How to Host a Successful Socratic Seminar: A Step-by-Step Guide
I know it can be intimidating to let go of the reins and give students more responsibility for their learning. It’s one of the things that holds teachers back most from trying the Socratic Seminar discussion model.
If you’re new to Socratic Seminars, it may take a few tries for you and your students to get in the groove of these student-led discussions. I’ve outlined a step-by-step approach to help you get started. Of course, feel free to adjust the approach to best support your students.
STEP 1: Select Your Text
Select a text that provides plenty of opportunity for interpretation, discussion, and connection. The text should leave plenty of room for reading between the lines and digging for big ideas. The text can be fiction or nonfiction. It can be a poem, a short story, an excerpt, or an article. The more interesting the students find the text, the more eager they will be to participate in the discussion.
Remember, one of the main goals of a Socratic Seminar is to inspire collaboration among students to unpack a text and establish a deeper understanding of the text’s themes, implications, and overarching message. Therefore, it’s best to select a text that students can connect with on a personal, historical or societal level. This will ensure students have plenty to talk about as they establish and unpack the big ideas in the text.
STEP 2: Review Guidelines and Expectations
Reviewing guidelines and expectations is a must, no matter how many times you’ve hosted this form of discussion. If students are new to Socratic Seminars, take a few minutes to explain the goals and format of this type of discussion. I love starting that conversation by asking students to identify the qualities of a strong discussion.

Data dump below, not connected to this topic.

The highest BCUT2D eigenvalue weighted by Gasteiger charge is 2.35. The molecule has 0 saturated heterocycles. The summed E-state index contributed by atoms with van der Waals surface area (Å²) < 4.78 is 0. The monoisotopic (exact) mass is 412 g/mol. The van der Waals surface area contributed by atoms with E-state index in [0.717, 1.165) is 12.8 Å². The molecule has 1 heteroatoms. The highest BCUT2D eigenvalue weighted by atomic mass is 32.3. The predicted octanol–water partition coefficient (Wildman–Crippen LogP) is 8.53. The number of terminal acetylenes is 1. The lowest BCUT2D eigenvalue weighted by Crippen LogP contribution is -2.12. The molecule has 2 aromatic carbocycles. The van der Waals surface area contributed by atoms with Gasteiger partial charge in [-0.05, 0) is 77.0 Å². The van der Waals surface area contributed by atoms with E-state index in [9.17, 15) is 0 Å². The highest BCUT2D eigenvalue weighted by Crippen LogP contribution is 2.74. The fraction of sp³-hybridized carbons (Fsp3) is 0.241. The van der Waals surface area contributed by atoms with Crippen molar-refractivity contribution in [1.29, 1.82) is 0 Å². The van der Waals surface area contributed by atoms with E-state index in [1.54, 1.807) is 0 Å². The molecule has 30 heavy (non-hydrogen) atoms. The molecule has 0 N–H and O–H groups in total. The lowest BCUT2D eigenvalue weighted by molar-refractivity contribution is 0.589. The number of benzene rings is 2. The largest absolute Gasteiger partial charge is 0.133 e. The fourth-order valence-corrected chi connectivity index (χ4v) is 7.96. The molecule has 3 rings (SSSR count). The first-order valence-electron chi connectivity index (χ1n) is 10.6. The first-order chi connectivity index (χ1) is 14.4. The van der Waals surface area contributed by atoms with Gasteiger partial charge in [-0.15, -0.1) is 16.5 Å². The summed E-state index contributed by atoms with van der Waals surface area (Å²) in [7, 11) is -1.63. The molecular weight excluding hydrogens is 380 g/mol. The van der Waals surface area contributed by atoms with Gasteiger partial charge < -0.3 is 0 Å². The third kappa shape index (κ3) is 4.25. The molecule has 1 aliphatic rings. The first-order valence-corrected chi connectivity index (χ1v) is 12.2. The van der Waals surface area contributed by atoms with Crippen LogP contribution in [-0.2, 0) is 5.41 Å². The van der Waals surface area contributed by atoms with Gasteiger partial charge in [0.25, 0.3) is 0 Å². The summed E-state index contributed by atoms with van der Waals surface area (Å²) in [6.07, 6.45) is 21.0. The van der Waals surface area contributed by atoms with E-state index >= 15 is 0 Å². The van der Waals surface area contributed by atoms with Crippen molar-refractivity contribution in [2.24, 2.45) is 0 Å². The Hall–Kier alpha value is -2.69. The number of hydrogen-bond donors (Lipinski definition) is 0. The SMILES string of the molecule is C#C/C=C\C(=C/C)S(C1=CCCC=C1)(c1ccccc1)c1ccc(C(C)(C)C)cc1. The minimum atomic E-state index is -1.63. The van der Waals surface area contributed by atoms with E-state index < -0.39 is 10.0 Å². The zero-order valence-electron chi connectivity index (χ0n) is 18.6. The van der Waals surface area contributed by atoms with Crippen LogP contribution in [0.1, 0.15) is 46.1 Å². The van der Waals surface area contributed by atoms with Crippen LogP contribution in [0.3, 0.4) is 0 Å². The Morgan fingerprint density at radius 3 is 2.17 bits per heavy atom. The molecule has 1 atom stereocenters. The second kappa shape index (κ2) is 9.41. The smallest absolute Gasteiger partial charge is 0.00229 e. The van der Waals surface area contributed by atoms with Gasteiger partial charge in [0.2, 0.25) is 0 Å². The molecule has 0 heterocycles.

Once students understand what a Socratic Seminar is, review your expectations for them in terms of preparing for and participating in the discussion. Review the guidelines for appropriate questions and how you expect them to act during the discussion. This includes appropriate ways to respond to one another’s ideas, reminding them that this is not a competition or debate but a collaborative discussion. Once you establish these expectations, hold students accountable to them–and remind them to hold themselves accountable as well.
STEP 3: Give Students Time to Prepare
Before hosting the Socratic Seminar, give students time to prepare. Giving students time to prepare their thoughts, questions, and ideas will help make the discussion smoother rather than putting them on the spot. Therefore, make sure students have read and annotated the appropriate text. Hand out sticky notes so students can mark significant moments in the text and easily refer to them during the discussion. This time will also pave way for deeper, more insightful discussions as students will have had time to consider the text ahead of time.
As for what you need to do to prepare? The good news is it’s not much! If your students need more support, provide them with question stems to help them develop questions appropriate for this discussion style. You may want to give them a few sample questions for inspiration. Check in with students as they work to ensure their questions are thought-provoking, open-ended, and require critical thought.
STEP 4: Set Up the Space
*This step is optional but highly recommended.*
You can set up student desks on the day of the Socratic Seminar in two ways. The first is to move student desks into a big circle, allowing all students to participate actively in the discussion. Alternatively, you can use the fishbowl method to set up two concentric circles. The center circle serves as the “discussion” group while the outer circle observes. After a set amount of time, have a new group of students take the middle seats. This approach is a great way to make this activity manageable for larger groups. Either way, when students face each other, it makes for a more intimate and inviting discussion.
STEP 5: Sit Back and Let Students Discuss